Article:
Indian, Chinese, Middle Eastern, and Mediterranean cuisines use fennel seeds widely, and you might not see them, but you can definitely taste them.

The seeds are part of the famous Indian garam masala spice blend, for example, it’s one of the 5 Chinese 5-spice powder, and they give flavor to Italian sausages.

What Are The Health Benefits of Fennel?

Both fennel bulbs and seeds are incredibly healthy; they’re superfoods in their own right. They’re packed with fiber, vitamin C, iron, calcium, magnesium, manganese and potassium.

As part of a balanced diet, fennel can fulfill your daily dietary needs for essential minerals with ease.

Fennel seeds are also a reliable source for antioxidants and bio-active compounds that appear to have anti-inflammatory properties.

A daily cup of fennel seed tea could help you suppress your appetite, helping you achieve your weight goals.

Finally, some fennel compounds have estrogenic properties, which might aid hormonal imbalance caused by menopause in women.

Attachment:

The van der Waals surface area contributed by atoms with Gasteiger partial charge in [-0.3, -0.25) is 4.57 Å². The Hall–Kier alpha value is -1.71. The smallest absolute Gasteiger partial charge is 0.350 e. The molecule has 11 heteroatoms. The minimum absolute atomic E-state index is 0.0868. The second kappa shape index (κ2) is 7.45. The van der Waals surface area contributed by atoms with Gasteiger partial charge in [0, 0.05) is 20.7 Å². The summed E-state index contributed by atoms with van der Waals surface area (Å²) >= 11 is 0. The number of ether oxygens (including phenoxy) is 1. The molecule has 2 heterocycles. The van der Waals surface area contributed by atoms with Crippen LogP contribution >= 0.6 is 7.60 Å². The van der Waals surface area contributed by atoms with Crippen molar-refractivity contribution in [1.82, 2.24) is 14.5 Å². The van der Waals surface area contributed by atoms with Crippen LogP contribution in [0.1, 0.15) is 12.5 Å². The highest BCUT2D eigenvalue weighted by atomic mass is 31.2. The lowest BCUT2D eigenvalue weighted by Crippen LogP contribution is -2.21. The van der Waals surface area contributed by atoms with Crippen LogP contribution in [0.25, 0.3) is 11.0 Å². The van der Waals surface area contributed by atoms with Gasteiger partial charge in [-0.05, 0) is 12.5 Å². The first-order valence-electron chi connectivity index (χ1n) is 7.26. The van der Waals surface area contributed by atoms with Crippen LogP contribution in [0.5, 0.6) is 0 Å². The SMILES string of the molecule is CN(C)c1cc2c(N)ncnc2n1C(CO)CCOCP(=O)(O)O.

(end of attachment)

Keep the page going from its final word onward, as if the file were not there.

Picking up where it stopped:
Health Risk of Consuming Fennel

Although eating fennel bulbs, fronds or seeds presents little to no health risks, some concentrated sources in nutritional supplements and fennel extract has proven to have potential downsides.

Hormonal changes caused by fennel extract could cause unnecessary risks with pregnant women and could be toxic to developing embryos.

Avoid fennel concentrates and essential oils if you’re in hormonal treatments and talk to your doctor before adding supplements to your diet.

Make Fennel Part Of Your Life

Now that you know how to cook with fennel, and why it’s good for you, there’s no excuse for not adding it to your diet. Fennel bulbs, fronds or seeds, you don’t have to choose, there are fewer agricultural products as versatile as the aromatic fennel.

Fennel Nutritional Facts

According to the USDA, one cup (87 grams) of raw fennel bulb adds 27 calories and 3 grams of fiber, while a tablespoon of dried fennel seeds adds 20 calories and 2 grams of fiber.

Fennel bulbs contribute to your recommended daily intake as follows:

  • Vitamin C 12%
  • Calcium   3%
  • Iron 4%
  • Magnesium 4%
  • Potassium 8%
  • Manganese 7%

Fennel seeds contribute to your recommended daily intake as follows:

  • Vitamin C 1%
  • Calcium   5%
  • Iron      6%
  • Magnesium 5%
  • Potassium 2%
  • Manganese 17%

Best type of Fennel to buy

Our pick for best Fennel Seeds to buy – Check it out

Highly Rated – Fennel related social posts


  • https://en.wikipedia.org/wiki/Fennel
  • https://www.masterclass.com/articles/what-is-fennel-benefits-of-fennel-plus-easy-recipe-and-cooking-ideas#ideas-for-fennel-recipes
  • https://www.loveandlemons.com/what-is-fennel/